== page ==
Now, below this, is another graph, which shows our requests per second and day by day, we show you what the peak request per second we're seeing on any given day is.
Now you can also select monthly and if you choose monthly, you're going to get a 12-month view month by month of the activity of your application, and the current month is typically going to be in a forecast where it shows a dashed line and basically what we expect it's going to be for the current month.
Now, let's scroll down to look at a couple of other graphs.
Here's database storage, as well as asset storage.
And you'll notice something different here.
You will see two lines.
There's a red line on top and a yellow line just below.
The red line represents the amount of free storage that we are giving you.
And the yellow line represents how much you are actually using.
So the game all of you guys get to play is how to keep the yellow line beneath the red line, right?
The way that you can actually see this information is by clicking over here on the section on the right where the quota box is.
It's off by default.
You can just turn it on if you like.
The reason it is off by default is because we give you so much free storage, if you click that, the scale changes and basically your usage looks like a flat line relative to the amount of free storage that we give you.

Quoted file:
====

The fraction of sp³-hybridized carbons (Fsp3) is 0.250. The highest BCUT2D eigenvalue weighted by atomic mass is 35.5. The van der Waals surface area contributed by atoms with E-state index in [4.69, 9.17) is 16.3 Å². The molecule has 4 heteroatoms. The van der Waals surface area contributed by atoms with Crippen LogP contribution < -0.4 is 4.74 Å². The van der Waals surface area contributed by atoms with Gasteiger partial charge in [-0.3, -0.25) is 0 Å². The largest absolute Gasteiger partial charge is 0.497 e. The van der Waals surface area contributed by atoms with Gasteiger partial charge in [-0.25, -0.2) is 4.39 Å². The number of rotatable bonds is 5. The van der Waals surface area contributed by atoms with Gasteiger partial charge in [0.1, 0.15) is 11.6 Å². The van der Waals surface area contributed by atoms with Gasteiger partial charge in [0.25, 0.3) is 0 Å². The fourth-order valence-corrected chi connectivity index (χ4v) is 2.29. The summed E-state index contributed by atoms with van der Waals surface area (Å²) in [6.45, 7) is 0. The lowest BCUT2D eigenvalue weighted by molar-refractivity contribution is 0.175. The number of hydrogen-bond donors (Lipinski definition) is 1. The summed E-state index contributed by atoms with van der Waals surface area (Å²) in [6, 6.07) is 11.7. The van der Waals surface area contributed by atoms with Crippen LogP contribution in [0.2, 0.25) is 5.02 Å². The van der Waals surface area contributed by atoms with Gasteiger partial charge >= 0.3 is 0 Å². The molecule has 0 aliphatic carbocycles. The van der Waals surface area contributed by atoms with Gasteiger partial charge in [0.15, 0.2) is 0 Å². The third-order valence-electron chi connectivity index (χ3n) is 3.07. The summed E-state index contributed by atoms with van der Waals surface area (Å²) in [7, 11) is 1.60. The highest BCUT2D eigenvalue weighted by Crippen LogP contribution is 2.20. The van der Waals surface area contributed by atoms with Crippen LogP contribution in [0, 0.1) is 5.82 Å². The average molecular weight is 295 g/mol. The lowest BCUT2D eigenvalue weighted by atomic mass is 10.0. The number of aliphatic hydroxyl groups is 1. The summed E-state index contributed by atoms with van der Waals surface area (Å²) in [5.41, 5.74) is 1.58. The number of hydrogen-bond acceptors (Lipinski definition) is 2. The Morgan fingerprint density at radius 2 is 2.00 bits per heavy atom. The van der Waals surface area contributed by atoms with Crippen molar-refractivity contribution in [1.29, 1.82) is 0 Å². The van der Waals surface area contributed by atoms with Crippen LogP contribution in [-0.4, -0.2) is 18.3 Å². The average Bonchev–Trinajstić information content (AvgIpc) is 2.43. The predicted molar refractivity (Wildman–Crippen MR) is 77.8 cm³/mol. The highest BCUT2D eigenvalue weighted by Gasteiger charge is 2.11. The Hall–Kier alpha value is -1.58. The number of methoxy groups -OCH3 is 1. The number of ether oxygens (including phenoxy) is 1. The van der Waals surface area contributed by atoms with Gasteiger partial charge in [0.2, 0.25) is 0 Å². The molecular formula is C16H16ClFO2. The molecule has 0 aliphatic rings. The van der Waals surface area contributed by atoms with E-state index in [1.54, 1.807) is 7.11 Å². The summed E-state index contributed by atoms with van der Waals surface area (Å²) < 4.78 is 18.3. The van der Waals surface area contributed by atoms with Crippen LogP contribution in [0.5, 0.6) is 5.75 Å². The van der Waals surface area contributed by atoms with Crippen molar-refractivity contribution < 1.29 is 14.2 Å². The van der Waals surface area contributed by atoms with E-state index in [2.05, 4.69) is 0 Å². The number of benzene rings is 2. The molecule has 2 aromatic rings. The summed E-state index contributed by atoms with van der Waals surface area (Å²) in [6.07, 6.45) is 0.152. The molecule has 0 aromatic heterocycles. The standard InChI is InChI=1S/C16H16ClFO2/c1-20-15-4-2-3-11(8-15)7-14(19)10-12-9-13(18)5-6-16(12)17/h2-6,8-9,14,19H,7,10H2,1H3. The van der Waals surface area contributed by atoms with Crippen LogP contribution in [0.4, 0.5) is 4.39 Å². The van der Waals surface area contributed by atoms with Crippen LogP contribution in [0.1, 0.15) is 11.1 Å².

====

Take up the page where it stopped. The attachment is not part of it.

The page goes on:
So please go ahead and try that out.
So the CloudKit Dashboard provides two things.
It's a new section to keep track of usage data and also give you the free limits.
And it's available now in beta release at developer.apple.com.
So if you already have a container, you can go there today and you can see the usage data on the Dashboard.
The second question that was asked is what about web?
Well, I'm pleased to introduce you to the new CloudKit Web Services.
This is the way [Applause].
Yeah, all right!
This is the way that you can take your amazing iOS and OS X applications and you can extend them to the web.
So how does this work?
Well, first lets talk about the features.
You get a full CloudKit API via JSON and HTTPS, we also provide CloudKit JS Library which is absolutely the best way to quickly create web applications, and we provide Web Sign in with Apple ID is the way that your users will authenticate when they use your web app.
Now, how does this work?
If you look today, you'll see your application running on iOS and OS X.
It interacts with CloudKit the framework, which behind the scenes talks to our CloudKit servers.
What we have introduced today is the ability for you to create your own web application, running in a web browser and talking over JSON and HTTPS, to our CloudKit Web Services which lets you then talk to the same exact CloudKit servers that your native applications are talking to on iOS and OS X.